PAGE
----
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Posts Tagged ‘orthodoxy’


In my first pastorate, I served in the Associate Reformed Presbyterian Church (ARP), which had a long history of Psalm singing. While they no longer practice exclusive psalmody, they still break out the Bible Song Books for Synod each year. It was always foreign to me, having not grown up in the ARP. The songs seemed more adaptations of Psalms than a true Psalter.

Recently someone gave me a copy of Psalm Singing Revisited: The Case for Exclusive Psalmody by Bruce Stewart. It is a short booklet, but I finally found some time to read through it. I thought I’d share my interactions with the booklet, and therefore his position as noted in the subtitle.

The Reformed heritage has a long tradition of singing the Psalms. This has long been understood to be necessary on the basis of the Regulative Principle of Worship as expressed in the Westminster Confession of Faith (WCF) as well as the Larger and Shorter Catechisms.

1. The light of nature sheweth that there is a God, who hath lordship and sovereignty over all, is good, and doth good unto all, and is therefore to be feared, loved, praised, called upon, trusted in, and served, with all the heart, and with all the soul, and with all the might. But the acceptable way of worshipping the true God is instituted by Himself, and so limited by His own revealed will, that He may not be worshipped according to the imaginations and devices of men, or the suggestions of Satan, under any visible representation, or any other way not prescribed in the Holy Scripture. WCF, XXI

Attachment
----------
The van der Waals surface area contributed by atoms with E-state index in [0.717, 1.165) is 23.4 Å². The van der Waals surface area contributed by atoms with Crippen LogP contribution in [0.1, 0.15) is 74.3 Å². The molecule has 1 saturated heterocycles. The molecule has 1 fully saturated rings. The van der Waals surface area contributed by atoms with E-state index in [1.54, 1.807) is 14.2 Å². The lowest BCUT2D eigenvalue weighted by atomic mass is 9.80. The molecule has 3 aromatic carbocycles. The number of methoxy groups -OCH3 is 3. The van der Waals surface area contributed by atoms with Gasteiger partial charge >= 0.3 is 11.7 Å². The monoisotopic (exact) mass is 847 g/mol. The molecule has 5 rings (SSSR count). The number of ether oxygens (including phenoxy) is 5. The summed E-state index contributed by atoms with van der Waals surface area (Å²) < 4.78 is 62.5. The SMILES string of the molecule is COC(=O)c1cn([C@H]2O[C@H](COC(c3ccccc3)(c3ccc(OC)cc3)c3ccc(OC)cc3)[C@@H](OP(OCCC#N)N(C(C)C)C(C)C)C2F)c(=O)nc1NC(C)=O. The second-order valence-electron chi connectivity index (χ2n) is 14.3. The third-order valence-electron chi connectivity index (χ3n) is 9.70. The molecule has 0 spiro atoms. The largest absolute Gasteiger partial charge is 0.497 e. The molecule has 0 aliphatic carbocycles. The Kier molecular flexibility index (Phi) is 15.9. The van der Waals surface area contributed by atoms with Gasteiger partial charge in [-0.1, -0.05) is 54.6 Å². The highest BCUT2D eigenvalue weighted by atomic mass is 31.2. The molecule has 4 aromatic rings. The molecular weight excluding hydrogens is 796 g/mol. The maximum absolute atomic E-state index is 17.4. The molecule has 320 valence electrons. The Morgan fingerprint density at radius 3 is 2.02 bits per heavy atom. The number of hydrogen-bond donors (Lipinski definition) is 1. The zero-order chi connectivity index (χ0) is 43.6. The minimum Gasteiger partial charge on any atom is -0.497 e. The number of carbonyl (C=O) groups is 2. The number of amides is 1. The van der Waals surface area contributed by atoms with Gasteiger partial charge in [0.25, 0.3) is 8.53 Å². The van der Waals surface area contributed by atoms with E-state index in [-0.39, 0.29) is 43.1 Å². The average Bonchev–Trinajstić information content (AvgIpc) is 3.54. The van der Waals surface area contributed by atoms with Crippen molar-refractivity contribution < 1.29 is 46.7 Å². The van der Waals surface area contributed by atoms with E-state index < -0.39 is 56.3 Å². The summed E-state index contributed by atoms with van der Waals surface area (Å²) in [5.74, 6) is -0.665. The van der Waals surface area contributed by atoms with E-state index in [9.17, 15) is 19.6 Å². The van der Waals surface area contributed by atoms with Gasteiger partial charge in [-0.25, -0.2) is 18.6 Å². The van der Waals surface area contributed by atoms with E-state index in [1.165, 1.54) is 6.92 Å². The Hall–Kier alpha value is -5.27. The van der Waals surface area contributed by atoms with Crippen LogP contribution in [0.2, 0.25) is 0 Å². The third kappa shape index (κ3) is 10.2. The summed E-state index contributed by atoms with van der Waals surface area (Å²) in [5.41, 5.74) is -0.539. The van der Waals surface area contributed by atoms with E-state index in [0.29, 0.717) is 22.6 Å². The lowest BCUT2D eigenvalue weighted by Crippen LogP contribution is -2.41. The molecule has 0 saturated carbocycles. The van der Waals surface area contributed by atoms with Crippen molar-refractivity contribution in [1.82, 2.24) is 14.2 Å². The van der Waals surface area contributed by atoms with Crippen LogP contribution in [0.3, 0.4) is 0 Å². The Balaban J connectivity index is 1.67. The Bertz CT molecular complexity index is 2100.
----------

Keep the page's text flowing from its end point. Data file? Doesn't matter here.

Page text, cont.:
The argument is that the Psalms are songs given to us by God. All other songs are the product of the imaginations and devices of men and therefore unacceptable for worship. The question is, is this a proper interpretation and application of the Regulative Principle of Worship (RPW)? Is it consistent with how we apply the RPW to other elements of worship prescribed in Scripture?

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I’m working through Exodus in my personal reading.  This morning I was working my way through Exodus 19 & 20.  I did poke back to Exodus 15 to look at one of the texts Tim Keller talked about in an excellent sermon at the Gospel Coalition yesterday.  You have to see Exodus 20 in context.  First came redemption, or rescue, and then the Law.  Redemption was never earned via obedience.  The Law was given to God’s people for life in His presence, not to earn His acceptance.

In 19 and 20 you see quite the special effects displays.  God descended to the mountain in the cloud, and they heard His voice speaking.  They were filled with terror.  Moses didn’t just tell them these things, they were witnesses themselves.

As I got near the end of Exodus 20 I read this:

22 Then the LORD said to Moses, “Tell the Israelites this: ‘You have seen for yourselves that I have spoken to you from heaven: 23 Do not make any gods to be alongside me; do not make for yourselves gods of silver or gods of gold. (NIV, 1984)

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